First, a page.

Turkey and Ukraine work on Plan B against Russia

On Sunday, saboteurs exploded power lines in the south of Ukraine. Yesterday (Nov. 25), Turkey shot down a Russian Su-24 bomber in Syria. It appears that the West is trying to make the Kremlin backpedal on its geopolitical ambition. Kiev and Ankara were told to create problems for Putin so that he doesn't know where to fight.

Turkey downs Russian plane in Syria, Ukraine blacks Crimea out

The things that have happened recently do not happen by chance. The video of the downing of the Russian plane appeared immediately. It appears that the person who made the video was prepared and was waiting for the plane to be shot down. Soon after the incident, Ankara stated that it was requesting consultations from NATO and the UN. Prior to that, media reports appeared about the Russian Air Force group bombing a Turkmen village on the border with Syria.

In another episode, the Kiev administration took a suicidal step to deprive the Crimean Peninsula of electric power. Ukrainian Prime Minister Yatsenyuk suddenly realized that the agreement for the supply of electric power to the Crimea was signed by criminal figures as the text of the document mentions the federal region of the Crimea, and not a Ukrainian autonomous territory. Strangely enough, the agreement was signed when Yatsenyuk was already in the office.

President of Ukraine Petro Poroshenko raised the issue about the termination of freight traffic to the Crimea. Noteworthy, Ukraine was making up to one billion dollars a year merely on price difference. This is not that bad for a country, the economy of which has fallen to the pre-default level.

"If we are fighting against the aggressor state, if we consider the Crimea an occupied territory, it is obvious that there cannot be any business with the Crimea. This is an occupied territory and it must be blocked on the state level," Ukrainian political scientist Vitaly Kulik told Glavred publication.

Russia is not ready for Ukraine's decisive actions, because Russia is too busy with Syria now, Kulik added.

"Russia will not go for a conflict with the European Union, so one should not expect the military situation in the Donbass to aggravate," another political scientist from Ukraine, Vladimir Fesenko said.

One can see the Ukrainian rhetoric changing. Ukrainian policy-makers were predicting Russia's tank attack on the city of Mariupol. They are not saying such things anymore, because Washington has enacted Plan B.

The West is watching what Putin will do

Ukro-patriots say that they are prepared for Russia's responsive actions. Ukrainian energy companies will not receive coal and anthracite from Russia, Russia will restrict natural gas supplies to Ukraine - the country is ready for all of that, Ukrainian patriots say. Yet, Ukraine has triggered a serious crisis in the Crimea: no electricity for 2.5 million people is a humanitarian disaster.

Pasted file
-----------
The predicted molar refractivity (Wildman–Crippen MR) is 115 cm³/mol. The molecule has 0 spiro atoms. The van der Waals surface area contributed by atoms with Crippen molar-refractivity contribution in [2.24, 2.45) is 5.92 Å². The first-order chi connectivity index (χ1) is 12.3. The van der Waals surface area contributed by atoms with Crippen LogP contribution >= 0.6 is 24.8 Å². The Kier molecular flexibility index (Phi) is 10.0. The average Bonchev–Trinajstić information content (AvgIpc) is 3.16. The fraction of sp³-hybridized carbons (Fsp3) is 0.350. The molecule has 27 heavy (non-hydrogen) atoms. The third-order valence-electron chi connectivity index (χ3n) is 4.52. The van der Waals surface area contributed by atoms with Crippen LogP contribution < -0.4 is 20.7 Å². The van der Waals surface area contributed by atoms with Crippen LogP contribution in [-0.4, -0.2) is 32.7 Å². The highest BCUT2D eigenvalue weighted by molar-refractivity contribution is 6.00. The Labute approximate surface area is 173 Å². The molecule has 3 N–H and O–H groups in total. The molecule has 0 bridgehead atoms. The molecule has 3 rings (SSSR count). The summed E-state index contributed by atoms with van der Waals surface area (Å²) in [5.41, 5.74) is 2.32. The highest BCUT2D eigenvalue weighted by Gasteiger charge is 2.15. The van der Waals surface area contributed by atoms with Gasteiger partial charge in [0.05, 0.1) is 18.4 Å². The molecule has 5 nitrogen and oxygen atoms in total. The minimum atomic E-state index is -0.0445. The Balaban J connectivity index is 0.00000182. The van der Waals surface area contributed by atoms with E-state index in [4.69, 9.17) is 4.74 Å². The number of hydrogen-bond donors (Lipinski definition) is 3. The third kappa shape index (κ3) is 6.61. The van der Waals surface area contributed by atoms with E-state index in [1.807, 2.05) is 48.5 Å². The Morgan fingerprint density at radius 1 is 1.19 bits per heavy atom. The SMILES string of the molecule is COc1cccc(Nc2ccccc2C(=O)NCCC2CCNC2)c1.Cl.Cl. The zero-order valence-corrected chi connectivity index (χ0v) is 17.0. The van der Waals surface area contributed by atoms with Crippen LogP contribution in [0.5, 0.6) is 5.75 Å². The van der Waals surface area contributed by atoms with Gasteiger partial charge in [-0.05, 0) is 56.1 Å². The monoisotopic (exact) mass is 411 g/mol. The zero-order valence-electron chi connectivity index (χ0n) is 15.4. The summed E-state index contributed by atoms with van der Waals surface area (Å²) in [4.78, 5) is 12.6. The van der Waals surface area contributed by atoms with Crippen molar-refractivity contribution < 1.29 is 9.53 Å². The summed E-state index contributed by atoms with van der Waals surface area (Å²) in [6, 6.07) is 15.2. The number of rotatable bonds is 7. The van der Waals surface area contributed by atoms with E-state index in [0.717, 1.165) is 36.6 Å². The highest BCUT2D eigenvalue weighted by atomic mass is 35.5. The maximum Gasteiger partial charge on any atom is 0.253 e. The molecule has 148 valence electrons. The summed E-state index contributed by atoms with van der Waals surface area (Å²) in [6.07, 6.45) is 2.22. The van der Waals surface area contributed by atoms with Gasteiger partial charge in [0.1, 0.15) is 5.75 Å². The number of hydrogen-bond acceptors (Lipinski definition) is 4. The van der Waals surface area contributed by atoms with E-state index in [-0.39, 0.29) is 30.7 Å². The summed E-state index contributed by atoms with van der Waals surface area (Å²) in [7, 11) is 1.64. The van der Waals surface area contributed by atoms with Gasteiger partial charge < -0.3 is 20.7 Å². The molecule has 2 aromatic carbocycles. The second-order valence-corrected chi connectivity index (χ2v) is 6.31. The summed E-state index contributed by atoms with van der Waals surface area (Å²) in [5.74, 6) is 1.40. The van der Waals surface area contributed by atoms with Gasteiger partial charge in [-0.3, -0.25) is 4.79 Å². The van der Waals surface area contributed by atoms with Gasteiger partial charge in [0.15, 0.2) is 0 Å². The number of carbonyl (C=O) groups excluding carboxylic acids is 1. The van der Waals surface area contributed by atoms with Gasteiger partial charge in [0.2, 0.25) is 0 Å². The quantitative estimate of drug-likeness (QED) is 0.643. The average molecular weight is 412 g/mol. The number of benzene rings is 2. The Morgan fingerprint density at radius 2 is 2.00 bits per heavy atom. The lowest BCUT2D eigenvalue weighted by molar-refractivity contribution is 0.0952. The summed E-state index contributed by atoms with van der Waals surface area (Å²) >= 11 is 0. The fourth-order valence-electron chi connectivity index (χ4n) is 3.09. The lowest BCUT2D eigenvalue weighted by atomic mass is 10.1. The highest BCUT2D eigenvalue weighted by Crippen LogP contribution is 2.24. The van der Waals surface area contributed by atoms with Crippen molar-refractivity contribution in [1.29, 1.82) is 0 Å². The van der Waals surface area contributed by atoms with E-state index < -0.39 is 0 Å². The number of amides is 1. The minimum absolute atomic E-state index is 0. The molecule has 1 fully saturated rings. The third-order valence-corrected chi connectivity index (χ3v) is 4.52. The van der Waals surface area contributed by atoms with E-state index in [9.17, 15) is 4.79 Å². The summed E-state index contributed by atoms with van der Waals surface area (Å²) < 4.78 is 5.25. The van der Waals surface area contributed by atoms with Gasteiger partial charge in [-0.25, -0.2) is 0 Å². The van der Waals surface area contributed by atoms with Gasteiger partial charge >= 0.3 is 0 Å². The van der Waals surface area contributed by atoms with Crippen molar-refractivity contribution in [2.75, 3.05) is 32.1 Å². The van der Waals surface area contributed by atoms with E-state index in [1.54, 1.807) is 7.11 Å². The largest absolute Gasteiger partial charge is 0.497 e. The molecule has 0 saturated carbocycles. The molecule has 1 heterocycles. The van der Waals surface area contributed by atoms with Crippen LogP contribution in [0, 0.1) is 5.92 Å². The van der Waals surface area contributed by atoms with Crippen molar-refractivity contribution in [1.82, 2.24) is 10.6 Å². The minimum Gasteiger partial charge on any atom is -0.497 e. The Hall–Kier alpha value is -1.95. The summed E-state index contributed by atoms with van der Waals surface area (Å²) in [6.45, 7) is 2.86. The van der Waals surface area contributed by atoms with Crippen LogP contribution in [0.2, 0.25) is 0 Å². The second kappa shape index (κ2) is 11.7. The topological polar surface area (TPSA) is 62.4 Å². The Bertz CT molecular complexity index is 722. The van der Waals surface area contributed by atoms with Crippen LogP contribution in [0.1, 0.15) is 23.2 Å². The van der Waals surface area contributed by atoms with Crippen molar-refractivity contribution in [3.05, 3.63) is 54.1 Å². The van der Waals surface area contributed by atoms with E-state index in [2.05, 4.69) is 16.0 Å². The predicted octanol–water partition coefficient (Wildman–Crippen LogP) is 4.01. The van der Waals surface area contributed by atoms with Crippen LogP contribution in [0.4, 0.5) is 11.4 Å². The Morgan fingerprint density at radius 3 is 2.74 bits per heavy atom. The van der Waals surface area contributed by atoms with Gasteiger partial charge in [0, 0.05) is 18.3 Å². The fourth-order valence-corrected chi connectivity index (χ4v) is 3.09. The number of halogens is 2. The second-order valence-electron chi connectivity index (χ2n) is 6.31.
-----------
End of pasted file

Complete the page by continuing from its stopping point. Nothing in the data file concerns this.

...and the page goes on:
The West is watching Putin very closely now. The West is waiting for the Russian leader to do something. The trick is simple: put as much pressure on Russia as possible from all sides. Washington will then put some pressure on Germany, as Angela Merkel will be more agreeable to sign the Transatlantic Partnership Pact that was developed for US-based companies, including those that produce liquified gas.

What will Putin do now? Poroshenko is digging a grave for Ukraine. Ukraine will have to learn from its own mistakes. Gazprom's chief Aleksey Miller said that the payment that had been made for gas supplies on the Ukrainian pipe would be enough only for three days. Most likely, Russia gave Kiev three days to repair the demolished power lines to resume the supplies of electricity to the Crimea.

As for Turkey, Russia has a full right to demand Turkey should investigate the incident with the downing of the Russian plane, Vladimir Yevseyev, the Director of the Center for Political Research told Pravda.Ru. In addition, Russia may start patrolling the Syrian-Turkish border with the help of interceptor aircraft to prevent such incidents in the future.

Russia may expand the zone of antiaircraft defense in Syria to intercept Turkish fighter jets that periodically invade Syrian airspace, the expert added.

Plan A was about putting diplomatic pressure on Russia to make Putin stop supporting Bashar Assad. The plan didn't work. Plan B has the same goal: Putin will not be able to fight on two fronts at once. Russia must do its best not to let the West implement Plan C.

Lyuba Lulko

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Author`s name Dmitry Sudakov